Are you better off today than you were in 1979? Ralph Nader doesn't think so. As he argues in a piece by Dennis Lythgoe elsewhere on this page, "A majority of workers are making less in inflation-adjusted dollars than they made in 1979." He's not alone in this belief. A lot of other gloom-and-doomers feel the same. The protesters in Los Angeles last week were operating under the general opinion that corporations in this country are making things bad for everyone. We are working harder for less, caught in a whirlpool that must, one assumes, inevitably pull the nation down into widespread poverty and destitution.
And yet, our eyes tell us something different. Worse off than in 1979? In 1979, air travel was still so expensive as to be considered a luxury. Today, it is a primary means of transportation for many people heading out of town, even if the seats are cramped and food is meager. Then, we paused and felt our pocketbooks before dialing long distance. Today, we carry our phones in our pockets, and some of us sign deals that give us no roaming charges. If we don't want to call, we can always e-mail. Back then, we didn't have home computers, let alone e-mail.
So what is the truth? Do you trust your eyes or a set of disputable figures? Is the economic bus we are traveling together as a nation heading gradually uphill, or are we on a downward slope? Maybe it would help to stop for a moment and look backward.
The question the doom-and-gloom crowd should be asking is whether we are wealthier than we were 21 years ago. That requires measuring how much we, as a people, consume today as compared with back then. And the answer, as anyone who lived in both eras can attest, is obvious.
The Employment Policy Foundation, a pro-business think tank in Washington, explains this by showing how complicated it really is to compare life in two different eras. To paraphrase an argument made by University of California professor Bradley DeLong, even if our inflation-adjusted wages are less today than in 1979 (and they're not), we can buy many more things today at a much lower price, including scores of products that didn't even exist back then. In short, if we had to spend our 1979 salaries on 1979 goods and services, we wouldn't consider that salary to be worth nearly as much as the money we are paid today.
The standard of living has improved gradually for Americans for more than a century now. This may be difficult to see clearly over short time periods, but it is still continuing to improve. This quote from the foundation's Web site illustrates this with an example:
"Today we take items such as CD players for granted. In Edward Bellamy's 1895 novel 'Looking Backward,' the protagonist, who has traveled 100 years into the future, says, 'if we (in the 19th century) could have devised an arrangement for providing everybody with music in their homes, perfect in quality, unlimited in quantity, suited to every mood, and beginning and ceasing at will, we should have considered the limit of human felicity already attained.' "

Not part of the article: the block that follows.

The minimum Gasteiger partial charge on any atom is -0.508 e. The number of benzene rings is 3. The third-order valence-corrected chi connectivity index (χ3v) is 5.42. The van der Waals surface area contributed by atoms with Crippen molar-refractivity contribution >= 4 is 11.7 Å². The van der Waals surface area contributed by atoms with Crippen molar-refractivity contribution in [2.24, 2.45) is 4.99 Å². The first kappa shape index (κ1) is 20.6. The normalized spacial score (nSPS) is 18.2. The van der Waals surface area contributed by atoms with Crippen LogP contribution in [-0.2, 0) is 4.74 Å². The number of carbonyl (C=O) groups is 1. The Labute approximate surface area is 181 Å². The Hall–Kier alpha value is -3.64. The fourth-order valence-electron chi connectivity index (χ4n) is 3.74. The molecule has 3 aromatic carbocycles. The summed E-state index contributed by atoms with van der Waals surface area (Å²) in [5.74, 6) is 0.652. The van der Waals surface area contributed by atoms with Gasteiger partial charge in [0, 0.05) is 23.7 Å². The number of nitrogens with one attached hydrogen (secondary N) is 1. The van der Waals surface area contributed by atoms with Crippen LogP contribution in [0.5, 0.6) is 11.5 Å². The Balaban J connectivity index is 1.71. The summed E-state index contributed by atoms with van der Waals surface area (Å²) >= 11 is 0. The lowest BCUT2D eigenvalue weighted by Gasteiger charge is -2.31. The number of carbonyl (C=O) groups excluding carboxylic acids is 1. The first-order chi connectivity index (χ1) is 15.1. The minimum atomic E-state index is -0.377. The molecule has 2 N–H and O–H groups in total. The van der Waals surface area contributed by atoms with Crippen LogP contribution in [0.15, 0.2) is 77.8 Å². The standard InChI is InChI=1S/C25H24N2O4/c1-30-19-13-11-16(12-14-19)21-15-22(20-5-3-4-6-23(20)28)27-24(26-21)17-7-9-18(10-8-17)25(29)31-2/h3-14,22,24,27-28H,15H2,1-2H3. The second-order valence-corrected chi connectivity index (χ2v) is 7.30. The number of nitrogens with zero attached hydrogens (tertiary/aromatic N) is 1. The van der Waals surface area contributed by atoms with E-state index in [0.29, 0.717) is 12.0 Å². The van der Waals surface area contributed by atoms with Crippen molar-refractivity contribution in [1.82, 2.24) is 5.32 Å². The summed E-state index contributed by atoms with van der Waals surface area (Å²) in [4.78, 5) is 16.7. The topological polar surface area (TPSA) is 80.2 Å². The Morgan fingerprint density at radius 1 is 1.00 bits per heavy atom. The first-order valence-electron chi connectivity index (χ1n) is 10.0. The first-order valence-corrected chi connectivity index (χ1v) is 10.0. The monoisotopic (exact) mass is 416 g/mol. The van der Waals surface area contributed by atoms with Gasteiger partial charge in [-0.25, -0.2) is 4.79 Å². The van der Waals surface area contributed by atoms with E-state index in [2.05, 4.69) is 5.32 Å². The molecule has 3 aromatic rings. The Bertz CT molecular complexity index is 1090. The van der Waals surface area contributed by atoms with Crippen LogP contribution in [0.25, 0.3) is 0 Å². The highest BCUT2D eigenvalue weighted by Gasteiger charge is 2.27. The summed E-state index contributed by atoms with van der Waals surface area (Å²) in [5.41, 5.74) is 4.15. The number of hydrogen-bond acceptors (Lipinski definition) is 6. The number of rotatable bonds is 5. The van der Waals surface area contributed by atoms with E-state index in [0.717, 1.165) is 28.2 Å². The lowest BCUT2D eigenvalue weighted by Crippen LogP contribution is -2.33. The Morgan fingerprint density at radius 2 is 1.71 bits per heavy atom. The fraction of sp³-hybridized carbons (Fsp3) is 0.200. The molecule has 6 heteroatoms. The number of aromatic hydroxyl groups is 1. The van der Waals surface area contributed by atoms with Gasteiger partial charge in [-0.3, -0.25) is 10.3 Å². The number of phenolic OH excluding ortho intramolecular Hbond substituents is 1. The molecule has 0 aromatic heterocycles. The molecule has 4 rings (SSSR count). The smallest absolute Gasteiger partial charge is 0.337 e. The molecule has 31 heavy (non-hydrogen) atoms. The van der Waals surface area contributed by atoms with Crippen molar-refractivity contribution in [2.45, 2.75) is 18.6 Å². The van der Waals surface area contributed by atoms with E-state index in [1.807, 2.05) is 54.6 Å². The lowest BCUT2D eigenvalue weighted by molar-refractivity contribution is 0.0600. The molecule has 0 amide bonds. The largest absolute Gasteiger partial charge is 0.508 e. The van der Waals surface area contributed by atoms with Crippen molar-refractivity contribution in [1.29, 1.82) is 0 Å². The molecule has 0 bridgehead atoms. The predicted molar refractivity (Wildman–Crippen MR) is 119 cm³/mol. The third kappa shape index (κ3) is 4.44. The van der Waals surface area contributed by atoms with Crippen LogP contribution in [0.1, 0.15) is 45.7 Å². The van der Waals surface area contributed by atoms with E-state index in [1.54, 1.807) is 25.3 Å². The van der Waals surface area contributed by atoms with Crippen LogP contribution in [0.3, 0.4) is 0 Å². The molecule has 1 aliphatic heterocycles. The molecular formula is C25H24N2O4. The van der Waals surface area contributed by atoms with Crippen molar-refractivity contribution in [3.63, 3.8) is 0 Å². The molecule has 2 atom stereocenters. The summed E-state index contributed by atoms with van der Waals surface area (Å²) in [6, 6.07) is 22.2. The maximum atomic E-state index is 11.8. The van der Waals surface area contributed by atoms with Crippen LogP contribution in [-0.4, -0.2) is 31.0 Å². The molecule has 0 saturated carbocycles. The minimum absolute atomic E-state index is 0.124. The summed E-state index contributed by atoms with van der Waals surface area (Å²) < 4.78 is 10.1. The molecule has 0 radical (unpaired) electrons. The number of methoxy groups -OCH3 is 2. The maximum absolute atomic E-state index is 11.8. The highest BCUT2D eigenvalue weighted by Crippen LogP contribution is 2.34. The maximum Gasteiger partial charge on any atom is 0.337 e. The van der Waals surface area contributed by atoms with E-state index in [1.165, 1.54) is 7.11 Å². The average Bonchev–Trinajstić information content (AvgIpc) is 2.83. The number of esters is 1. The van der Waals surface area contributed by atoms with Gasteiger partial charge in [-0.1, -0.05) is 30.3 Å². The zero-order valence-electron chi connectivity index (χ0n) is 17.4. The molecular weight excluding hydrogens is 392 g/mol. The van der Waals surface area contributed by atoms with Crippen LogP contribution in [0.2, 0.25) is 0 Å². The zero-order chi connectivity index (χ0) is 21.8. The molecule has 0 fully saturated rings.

Put it in that way and the vista suddenly becomes clear and a little dizzying. We are indeed winding steadily and slowly upward. Even the road from 1979 should be easy to discern. Back then, encyclopedias — the bulky multivolume kind that filled a bookcase — still were sold door-to-door and considered vital to any student. Today, the knowledge of the world, including video and audio samples, is available with a few keystrokes. Internet access is free, and computers are cheap. Never mind the living standard, think of how opportunities have been enhanced since then.
By the way, the Employment Policy Foundation argues that real wages have indeed grown, by 17 percent, since 1979, and total compensation is up by 24 percent. A lot of reports fail to take into account the increase in non-cash benefits, such as health insurance and paid leave. Then, too, there are generally acknowledged errors in the Consumer Price Index, which measures inflation. But those are just statistics. As everyone knows, statistics can be made to show anything that suits the presenter. Sometimes, the truth is a little more obvious.
The Information Age is kind of like a garden. Just about anything will grow in it, and that is how it should be. The trick is to be smart enough to know the weeds from the good plants, and to do a little tilling now and then. If not, the gloom-and-doom crowd will be taken too seriously, or their outrageous claims will go unchallenged.
Deseret News editorial page editor Jay Evensen may be reached at email@example.com